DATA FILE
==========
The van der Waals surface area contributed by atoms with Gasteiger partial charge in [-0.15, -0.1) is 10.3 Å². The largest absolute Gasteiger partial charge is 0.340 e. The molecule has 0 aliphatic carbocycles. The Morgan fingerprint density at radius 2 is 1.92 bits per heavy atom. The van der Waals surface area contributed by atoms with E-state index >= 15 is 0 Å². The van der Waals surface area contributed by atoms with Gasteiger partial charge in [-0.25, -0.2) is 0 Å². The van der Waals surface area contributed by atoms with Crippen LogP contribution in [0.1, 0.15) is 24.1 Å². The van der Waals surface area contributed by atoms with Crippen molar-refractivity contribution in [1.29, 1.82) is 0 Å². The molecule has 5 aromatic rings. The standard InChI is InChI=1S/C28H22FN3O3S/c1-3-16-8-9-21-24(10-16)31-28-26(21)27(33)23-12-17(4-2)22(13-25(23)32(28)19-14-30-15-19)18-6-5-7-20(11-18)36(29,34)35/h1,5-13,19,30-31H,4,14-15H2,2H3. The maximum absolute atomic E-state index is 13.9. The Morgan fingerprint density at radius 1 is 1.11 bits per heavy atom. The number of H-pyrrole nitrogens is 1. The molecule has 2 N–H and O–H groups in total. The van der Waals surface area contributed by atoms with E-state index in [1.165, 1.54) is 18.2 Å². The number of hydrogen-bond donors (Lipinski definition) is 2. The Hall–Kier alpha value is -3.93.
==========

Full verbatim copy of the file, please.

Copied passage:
The van der Waals surface area contributed by atoms with Gasteiger partial charge in [-0.15, -0.1) is 10.3 Å². The largest absolute Gasteiger partial charge is 0.340 e. The molecule has 0 aliphatic carbocycles. The Morgan fingerprint density at radius 2 is 1.92 bits per heavy atom. The van der Waals surface area contributed by atoms with E-state index >= 15 is 0 Å². The van der Waals surface area contributed by atoms with Gasteiger partial charge in [-0.25, -0.2) is 0 Å². The van der Waals surface area contributed by atoms with Crippen LogP contribution in [0.1, 0.15) is 24.1 Å². The van der Waals surface area contributed by atoms with Crippen molar-refractivity contribution in [1.29, 1.82) is 0 Å². The molecule has 5 aromatic rings. The standard InChI is InChI=1S/C28H22FN3O3S/c1-3-16-8-9-21-24(10-16)31-28-26(21)27(33)23-12-17(4-2)22(13-25(23)32(28)19-14-30-15-19)18-6-5-7-20(11-18)36(29,34)35/h1,5-13,19,30-31H,4,14-15H2,2H3. The maximum absolute atomic E-state index is 13.9. The Morgan fingerprint density at radius 1 is 1.11 bits per heavy atom. The number of H-pyrrole nitrogens is 1. The molecule has 2 N–H and O–H groups in total. The van der Waals surface area contributed by atoms with E-state index in [1.165, 1.54) is 18.2 Å². The number of hydrogen-bond donors (Lipinski definition) is 2. The Hall–Kier alpha value is -3.93.